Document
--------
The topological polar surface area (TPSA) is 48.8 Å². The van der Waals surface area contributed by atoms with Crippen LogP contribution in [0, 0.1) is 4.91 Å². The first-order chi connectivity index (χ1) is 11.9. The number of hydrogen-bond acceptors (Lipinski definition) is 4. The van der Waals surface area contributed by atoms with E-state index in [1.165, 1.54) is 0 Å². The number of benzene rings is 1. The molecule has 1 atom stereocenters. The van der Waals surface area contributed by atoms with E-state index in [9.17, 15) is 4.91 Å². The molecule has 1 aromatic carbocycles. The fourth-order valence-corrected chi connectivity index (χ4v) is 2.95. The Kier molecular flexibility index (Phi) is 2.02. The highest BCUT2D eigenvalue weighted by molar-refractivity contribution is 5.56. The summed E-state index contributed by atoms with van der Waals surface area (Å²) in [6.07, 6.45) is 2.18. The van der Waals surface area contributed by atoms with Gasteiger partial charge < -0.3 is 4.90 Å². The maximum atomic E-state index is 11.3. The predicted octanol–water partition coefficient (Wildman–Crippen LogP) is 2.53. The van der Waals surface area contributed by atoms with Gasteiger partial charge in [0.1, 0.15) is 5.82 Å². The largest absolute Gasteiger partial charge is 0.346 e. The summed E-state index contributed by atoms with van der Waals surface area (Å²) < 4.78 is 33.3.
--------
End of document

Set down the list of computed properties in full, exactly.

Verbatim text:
The topological polar surface area (TPSA) is 48.8 Å². The van der Waals surface area contributed by atoms with Crippen LogP contribution in [0, 0.1) is 4.91 Å². The first-order chi connectivity index (χ1) is 11.9. The number of hydrogen-bond acceptors (Lipinski definition) is 4. The van der Waals surface area contributed by atoms with E-state index in [1.165, 1.54) is 0 Å². The number of benzene rings is 1. The molecule has 1 atom stereocenters. The van der Waals surface area contributed by atoms with E-state index in [9.17, 15) is 4.91 Å². The molecule has 1 aromatic carbocycles. The fourth-order valence-corrected chi connectivity index (χ4v) is 2.95. The Kier molecular flexibility index (Phi) is 2.02. The highest BCUT2D eigenvalue weighted by molar-refractivity contribution is 5.56. The summed E-state index contributed by atoms with van der Waals surface area (Å²) in [6.07, 6.45) is 2.18. The van der Waals surface area contributed by atoms with Gasteiger partial charge < -0.3 is 4.90 Å². The maximum atomic E-state index is 11.3. The predicted octanol–water partition coefficient (Wildman–Crippen LogP) is 2.53. The van der Waals surface area contributed by atoms with Gasteiger partial charge in [0.1, 0.15) is 5.82 Å². The largest absolute Gasteiger partial charge is 0.346 e. The summed E-state index contributed by atoms with van der Waals surface area (Å²) < 4.78 is 33.3.